Pet Food Talk

There is a lot of talk about grain free diets at this time and a lot of misinformation.  The truth is that properly cooked grains can be well utilized by dogs and cats; actually can be utilized 90 percent.  Each grain has a distinct nutrient profile differing in amounts of protein, fat, vitamins, minerals, as well as amounts and types of fiber.  Less than 1 percent of dogs are sensitive to grains.  In dogs, the most common food allergy sources are beef, dairy, wheat, lamb, egg, chicken, and soy.  In cats, the most common are beef, dairy, and fish.  Many of the grain-free diets substitute potato or tapioca for the grain; they have similar amounts of carbohydrates.  While whole grains contain many vitamins, minerals, and types of fiber, potatoes and tapioca are relatively pure starches which contribute minimal amounts of nutrients and have higher glycemic indices.   

Corn is the most often implicated as being “filler”, not nutritious, and a source of allergies.   Corn can be a source of carbohydrates, protein, and essential fatty acids.  It also has abundant amounts of antioxidants such as vitamin E and beta carotene.  There is whole corn and corn meal which is a source of highly digestible carbohydrates used for energy.  Corn gluten meal is 60-70 percent protein and an excellent source of essential amino acids; it is also highly digestible.   The quality of corn varies greatly, according to the USDA there are 5 grades of corn and grades 1 and 2 are used in humanfood products.  Purina, for example, also uses grades 1 and 2 in their foods.

Gluten Free diets are also being sold; gluten sensitivity is very rare in dogs.  There is a gluten sensitivity recognized in Irish Setters, but still is rare.  Dogs with gluten allergies react to wheat, rye, and barley but there is no reaction to corn gluten.  Wheat gluten protein is greater than 80 percent; so an amazing source of protein in diets.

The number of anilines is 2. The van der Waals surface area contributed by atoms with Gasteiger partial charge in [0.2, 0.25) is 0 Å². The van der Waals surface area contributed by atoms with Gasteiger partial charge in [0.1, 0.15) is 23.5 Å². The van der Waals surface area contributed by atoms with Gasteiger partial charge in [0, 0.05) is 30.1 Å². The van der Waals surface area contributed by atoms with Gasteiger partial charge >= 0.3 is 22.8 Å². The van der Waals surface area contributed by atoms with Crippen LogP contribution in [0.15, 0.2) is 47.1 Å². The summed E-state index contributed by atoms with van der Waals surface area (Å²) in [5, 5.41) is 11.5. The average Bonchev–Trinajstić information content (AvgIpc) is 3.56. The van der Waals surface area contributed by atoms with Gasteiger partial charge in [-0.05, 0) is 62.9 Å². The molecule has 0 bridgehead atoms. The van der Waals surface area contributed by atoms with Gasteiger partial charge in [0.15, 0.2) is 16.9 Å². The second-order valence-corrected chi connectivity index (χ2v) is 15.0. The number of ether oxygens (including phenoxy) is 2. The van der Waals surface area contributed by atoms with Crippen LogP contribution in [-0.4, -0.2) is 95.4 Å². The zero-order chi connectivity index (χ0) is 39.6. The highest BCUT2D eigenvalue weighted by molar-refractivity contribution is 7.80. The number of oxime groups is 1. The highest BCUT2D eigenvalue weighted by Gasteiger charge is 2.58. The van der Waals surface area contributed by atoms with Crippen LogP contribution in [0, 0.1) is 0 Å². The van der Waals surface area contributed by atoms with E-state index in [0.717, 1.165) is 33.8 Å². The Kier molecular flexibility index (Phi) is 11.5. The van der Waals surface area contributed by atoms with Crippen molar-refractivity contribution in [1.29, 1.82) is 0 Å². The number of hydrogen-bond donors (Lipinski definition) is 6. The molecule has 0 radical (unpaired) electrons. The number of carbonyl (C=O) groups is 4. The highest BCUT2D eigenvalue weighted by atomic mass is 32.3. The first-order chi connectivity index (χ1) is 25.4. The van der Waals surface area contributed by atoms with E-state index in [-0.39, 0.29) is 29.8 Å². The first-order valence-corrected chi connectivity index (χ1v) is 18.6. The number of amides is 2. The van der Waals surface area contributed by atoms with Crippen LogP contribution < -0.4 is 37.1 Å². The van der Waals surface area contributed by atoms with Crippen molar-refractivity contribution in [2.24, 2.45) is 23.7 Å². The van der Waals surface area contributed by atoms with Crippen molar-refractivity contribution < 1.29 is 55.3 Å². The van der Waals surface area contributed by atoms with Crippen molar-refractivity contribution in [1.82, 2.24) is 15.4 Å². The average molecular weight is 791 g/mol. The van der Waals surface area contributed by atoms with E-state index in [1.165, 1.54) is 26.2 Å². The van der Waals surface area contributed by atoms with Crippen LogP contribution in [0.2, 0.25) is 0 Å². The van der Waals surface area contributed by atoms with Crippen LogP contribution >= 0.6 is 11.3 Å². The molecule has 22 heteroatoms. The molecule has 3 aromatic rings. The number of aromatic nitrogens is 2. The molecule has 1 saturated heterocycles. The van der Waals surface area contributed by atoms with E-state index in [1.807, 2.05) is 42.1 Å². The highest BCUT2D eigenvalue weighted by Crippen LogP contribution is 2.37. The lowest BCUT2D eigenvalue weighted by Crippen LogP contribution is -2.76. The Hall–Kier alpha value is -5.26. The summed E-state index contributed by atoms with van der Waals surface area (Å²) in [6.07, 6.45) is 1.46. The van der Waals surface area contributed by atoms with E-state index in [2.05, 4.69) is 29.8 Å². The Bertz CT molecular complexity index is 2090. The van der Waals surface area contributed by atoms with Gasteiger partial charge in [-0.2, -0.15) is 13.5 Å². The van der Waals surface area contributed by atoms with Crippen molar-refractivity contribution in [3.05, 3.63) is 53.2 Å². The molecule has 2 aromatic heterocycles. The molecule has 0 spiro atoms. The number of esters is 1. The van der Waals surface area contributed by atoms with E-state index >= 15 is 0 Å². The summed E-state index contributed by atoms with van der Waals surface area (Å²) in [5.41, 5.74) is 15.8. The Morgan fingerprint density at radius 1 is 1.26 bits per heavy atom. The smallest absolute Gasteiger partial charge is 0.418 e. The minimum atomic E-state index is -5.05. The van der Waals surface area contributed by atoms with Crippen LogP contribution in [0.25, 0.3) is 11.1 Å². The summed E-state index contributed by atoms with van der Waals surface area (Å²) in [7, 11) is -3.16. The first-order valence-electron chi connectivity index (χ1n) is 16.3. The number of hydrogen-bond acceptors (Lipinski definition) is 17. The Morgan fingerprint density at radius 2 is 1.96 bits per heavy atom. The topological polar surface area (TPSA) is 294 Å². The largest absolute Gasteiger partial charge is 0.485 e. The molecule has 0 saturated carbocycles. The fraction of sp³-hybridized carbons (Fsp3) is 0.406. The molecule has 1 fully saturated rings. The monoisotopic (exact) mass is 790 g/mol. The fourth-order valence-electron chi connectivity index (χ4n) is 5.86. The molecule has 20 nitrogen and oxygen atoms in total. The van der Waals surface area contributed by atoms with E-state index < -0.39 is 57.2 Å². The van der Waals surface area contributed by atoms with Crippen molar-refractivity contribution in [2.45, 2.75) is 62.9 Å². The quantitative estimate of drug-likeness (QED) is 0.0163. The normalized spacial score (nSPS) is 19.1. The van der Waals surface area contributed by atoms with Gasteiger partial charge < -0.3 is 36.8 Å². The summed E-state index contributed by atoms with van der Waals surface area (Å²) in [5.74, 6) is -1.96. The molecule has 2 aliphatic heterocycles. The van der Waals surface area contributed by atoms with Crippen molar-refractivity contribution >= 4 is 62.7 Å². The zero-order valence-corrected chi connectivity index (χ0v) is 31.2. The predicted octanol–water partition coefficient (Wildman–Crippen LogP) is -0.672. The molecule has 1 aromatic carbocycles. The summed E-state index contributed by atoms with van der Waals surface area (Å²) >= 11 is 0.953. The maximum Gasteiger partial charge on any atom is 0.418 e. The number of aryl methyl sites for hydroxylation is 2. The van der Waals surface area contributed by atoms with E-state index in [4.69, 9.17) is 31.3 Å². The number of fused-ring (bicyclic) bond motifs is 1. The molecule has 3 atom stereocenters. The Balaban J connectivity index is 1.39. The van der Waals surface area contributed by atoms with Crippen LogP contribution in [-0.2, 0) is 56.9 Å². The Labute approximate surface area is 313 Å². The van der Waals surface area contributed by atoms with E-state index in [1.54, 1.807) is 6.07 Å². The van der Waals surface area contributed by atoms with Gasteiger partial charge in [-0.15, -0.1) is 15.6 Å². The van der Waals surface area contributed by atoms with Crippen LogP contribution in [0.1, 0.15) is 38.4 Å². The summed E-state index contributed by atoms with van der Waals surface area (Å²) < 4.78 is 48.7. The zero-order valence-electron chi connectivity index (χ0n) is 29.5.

With all of the marketing today, you likely feel that feeding a diet with by-products is one of the worst things you can do for your pet.    Meat by-products are defined by AAFCO, American Association of Feed Control Officials, as “non-rendered clean parts other than meat, derived from slaughtered mammals…it includes but is not limited to, lungs, spleen, kidney, brain, livers, blood, bone, and stomachs and intestines freed from contents.  It does not include hair, horns, teeth, and hooves…”  Chicken by-product is defined by AAFCO as “ground, rendered, clean parts of the carcass of slaughtered chicken, such as necks, feet, undeveloped eggs and intestines, exclusive of feathers, except in such amounts as might occur unavoidable in good processing practice.”  In reality, by-products, organ meats, often have a higher nutritional value than muscle meats.  These tissues may be higher in essential nutrients such as amino acids, minerals, and vitamins; they are often more palatable.  Muscle meat is often deficient in calcium, other minerals and vitamins.  Many people that refuse to feed diets containing by-products, often use byproducts as treats in things such as bully-sticks and dried liver treats.  Humans often eat by-products including broths and gelatin.  What we can blame for the misinformation is marketing that has made by-products a bad word.  Many foods may be labeled as “no by-products” but if you read the ingredient list, they may have liver, a by-product, listed as an ingredient.  If you have questions regarding by-products or the ingredient list of your pet’s food, please ask your veterinarian.




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